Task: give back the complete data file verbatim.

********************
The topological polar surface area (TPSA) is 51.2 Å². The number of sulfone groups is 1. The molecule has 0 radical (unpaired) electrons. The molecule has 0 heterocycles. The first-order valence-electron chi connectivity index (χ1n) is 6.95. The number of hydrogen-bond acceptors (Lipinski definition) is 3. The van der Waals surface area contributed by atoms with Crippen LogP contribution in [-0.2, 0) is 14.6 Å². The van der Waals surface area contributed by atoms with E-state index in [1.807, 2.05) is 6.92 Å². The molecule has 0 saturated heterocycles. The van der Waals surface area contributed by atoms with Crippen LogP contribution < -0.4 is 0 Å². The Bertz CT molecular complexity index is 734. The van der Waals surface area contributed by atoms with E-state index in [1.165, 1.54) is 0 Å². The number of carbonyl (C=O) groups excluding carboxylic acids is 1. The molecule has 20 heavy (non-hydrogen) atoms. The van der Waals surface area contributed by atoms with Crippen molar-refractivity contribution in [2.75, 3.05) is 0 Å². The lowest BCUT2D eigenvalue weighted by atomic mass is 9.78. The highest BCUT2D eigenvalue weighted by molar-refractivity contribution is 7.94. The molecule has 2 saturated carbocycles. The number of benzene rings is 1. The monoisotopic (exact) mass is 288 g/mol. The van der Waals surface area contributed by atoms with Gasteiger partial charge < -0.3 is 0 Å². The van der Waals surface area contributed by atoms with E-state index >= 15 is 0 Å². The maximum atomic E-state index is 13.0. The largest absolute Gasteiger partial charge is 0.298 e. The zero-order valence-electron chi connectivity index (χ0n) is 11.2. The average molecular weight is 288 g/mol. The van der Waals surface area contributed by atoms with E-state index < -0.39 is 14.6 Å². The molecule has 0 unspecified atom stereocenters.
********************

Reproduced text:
The topological polar surface area (TPSA) is 51.2 Å². The number of sulfone groups is 1. The molecule has 0 radical (unpaired) electrons. The molecule has 0 heterocycles. The first-order valence-electron chi connectivity index (χ1n) is 6.95. The number of hydrogen-bond acceptors (Lipinski definition) is 3. The van der Waals surface area contributed by atoms with Crippen LogP contribution in [-0.2, 0) is 14.6 Å². The van der Waals surface area contributed by atoms with E-state index in [1.807, 2.05) is 6.92 Å². The molecule has 0 saturated heterocycles. The van der Waals surface area contributed by atoms with Crippen LogP contribution < -0.4 is 0 Å². The Bertz CT molecular complexity index is 734. The van der Waals surface area contributed by atoms with E-state index in [1.165, 1.54) is 0 Å². The number of carbonyl (C=O) groups excluding carboxylic acids is 1. The molecule has 20 heavy (non-hydrogen) atoms. The van der Waals surface area contributed by atoms with Crippen molar-refractivity contribution in [2.75, 3.05) is 0 Å². The lowest BCUT2D eigenvalue weighted by atomic mass is 9.78. The highest BCUT2D eigenvalue weighted by molar-refractivity contribution is 7.94. The molecule has 2 saturated carbocycles. The number of benzene rings is 1. The monoisotopic (exact) mass is 288 g/mol. The van der Waals surface area contributed by atoms with Gasteiger partial charge < -0.3 is 0 Å². The van der Waals surface area contributed by atoms with E-state index >= 15 is 0 Å². The maximum atomic E-state index is 13.0. The largest absolute Gasteiger partial charge is 0.298 e. The zero-order valence-electron chi connectivity index (χ0n) is 11.2. The average molecular weight is 288 g/mol. The van der Waals surface area contributed by atoms with E-state index < -0.39 is 14.6 Å². The molecule has 0 unspecified atom stereocenters.